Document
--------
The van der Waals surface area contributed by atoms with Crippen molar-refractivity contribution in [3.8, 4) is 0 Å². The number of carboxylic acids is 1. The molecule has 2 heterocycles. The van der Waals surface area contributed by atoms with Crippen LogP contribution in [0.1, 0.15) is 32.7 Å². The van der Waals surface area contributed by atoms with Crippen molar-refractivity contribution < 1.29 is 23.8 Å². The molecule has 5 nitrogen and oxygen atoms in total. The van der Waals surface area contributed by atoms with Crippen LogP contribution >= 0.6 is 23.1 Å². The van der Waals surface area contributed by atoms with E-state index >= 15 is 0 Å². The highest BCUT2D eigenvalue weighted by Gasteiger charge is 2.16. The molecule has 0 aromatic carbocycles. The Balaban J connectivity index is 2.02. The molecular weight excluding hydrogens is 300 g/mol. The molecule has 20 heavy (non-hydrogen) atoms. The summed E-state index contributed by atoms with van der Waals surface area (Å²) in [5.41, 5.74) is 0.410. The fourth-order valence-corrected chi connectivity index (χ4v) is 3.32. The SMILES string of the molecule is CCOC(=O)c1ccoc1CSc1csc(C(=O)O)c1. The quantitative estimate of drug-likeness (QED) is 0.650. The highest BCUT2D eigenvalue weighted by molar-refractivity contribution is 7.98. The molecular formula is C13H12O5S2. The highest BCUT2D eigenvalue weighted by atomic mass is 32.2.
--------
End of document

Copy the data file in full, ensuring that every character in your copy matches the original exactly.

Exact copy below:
The van der Waals surface area contributed by atoms with Crippen molar-refractivity contribution in [3.8, 4) is 0 Å². The number of carboxylic acids is 1. The molecule has 2 heterocycles. The van der Waals surface area contributed by atoms with Crippen LogP contribution in [0.1, 0.15) is 32.7 Å². The van der Waals surface area contributed by atoms with Crippen molar-refractivity contribution < 1.29 is 23.8 Å². The molecule has 5 nitrogen and oxygen atoms in total. The van der Waals surface area contributed by atoms with Crippen LogP contribution >= 0.6 is 23.1 Å². The van der Waals surface area contributed by atoms with E-state index >= 15 is 0 Å². The highest BCUT2D eigenvalue weighted by Gasteiger charge is 2.16. The molecule has 0 aromatic carbocycles. The Balaban J connectivity index is 2.02. The molecular weight excluding hydrogens is 300 g/mol. The molecule has 20 heavy (non-hydrogen) atoms. The summed E-state index contributed by atoms with van der Waals surface area (Å²) in [5.41, 5.74) is 0.410. The fourth-order valence-corrected chi connectivity index (χ4v) is 3.32. The SMILES string of the molecule is CCOC(=O)c1ccoc1CSc1csc(C(=O)O)c1. The quantitative estimate of drug-likeness (QED) is 0.650. The highest BCUT2D eigenvalue weighted by molar-refractivity contribution is 7.98. The molecular formula is C13H12O5S2. The highest BCUT2D eigenvalue weighted by atomic mass is 32.2.